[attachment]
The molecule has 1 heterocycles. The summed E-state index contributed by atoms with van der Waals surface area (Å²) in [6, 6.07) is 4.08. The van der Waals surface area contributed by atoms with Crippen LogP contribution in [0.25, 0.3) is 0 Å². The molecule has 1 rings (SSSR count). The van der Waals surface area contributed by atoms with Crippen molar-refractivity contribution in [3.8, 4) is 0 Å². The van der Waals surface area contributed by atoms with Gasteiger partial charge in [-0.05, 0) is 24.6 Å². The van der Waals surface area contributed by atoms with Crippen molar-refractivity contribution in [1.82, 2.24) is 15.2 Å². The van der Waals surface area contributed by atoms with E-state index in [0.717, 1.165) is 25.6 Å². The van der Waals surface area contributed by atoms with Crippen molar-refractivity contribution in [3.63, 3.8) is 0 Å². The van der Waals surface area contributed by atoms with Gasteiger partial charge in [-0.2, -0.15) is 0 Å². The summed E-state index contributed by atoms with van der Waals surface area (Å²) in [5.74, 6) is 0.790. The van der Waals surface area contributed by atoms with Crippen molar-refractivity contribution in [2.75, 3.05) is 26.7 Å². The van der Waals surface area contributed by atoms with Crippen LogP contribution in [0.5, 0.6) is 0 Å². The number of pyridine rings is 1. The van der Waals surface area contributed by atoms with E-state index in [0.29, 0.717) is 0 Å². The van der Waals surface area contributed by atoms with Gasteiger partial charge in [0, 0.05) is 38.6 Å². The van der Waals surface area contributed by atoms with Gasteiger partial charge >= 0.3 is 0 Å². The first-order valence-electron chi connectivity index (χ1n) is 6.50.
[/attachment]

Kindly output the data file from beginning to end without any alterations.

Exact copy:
The molecule has 1 heterocycles. The summed E-state index contributed by atoms with van der Waals surface area (Å²) in [6, 6.07) is 4.08. The van der Waals surface area contributed by atoms with Crippen LogP contribution in [0.25, 0.3) is 0 Å². The molecule has 1 rings (SSSR count). The van der Waals surface area contributed by atoms with Crippen molar-refractivity contribution in [3.8, 4) is 0 Å². The van der Waals surface area contributed by atoms with Gasteiger partial charge in [-0.05, 0) is 24.6 Å². The van der Waals surface area contributed by atoms with Crippen molar-refractivity contribution in [1.82, 2.24) is 15.2 Å². The van der Waals surface area contributed by atoms with E-state index in [0.717, 1.165) is 25.6 Å². The van der Waals surface area contributed by atoms with Crippen molar-refractivity contribution in [3.63, 3.8) is 0 Å². The van der Waals surface area contributed by atoms with Gasteiger partial charge in [-0.2, -0.15) is 0 Å². The summed E-state index contributed by atoms with van der Waals surface area (Å²) in [5.74, 6) is 0.790. The van der Waals surface area contributed by atoms with Crippen molar-refractivity contribution in [2.75, 3.05) is 26.7 Å². The van der Waals surface area contributed by atoms with Crippen LogP contribution in [0.5, 0.6) is 0 Å². The number of pyridine rings is 1. The van der Waals surface area contributed by atoms with E-state index in [0.29, 0.717) is 0 Å². The van der Waals surface area contributed by atoms with Gasteiger partial charge in [0, 0.05) is 38.6 Å². The van der Waals surface area contributed by atoms with Gasteiger partial charge >= 0.3 is 0 Å². The first-order valence-electron chi connectivity index (χ1n) is 6.50.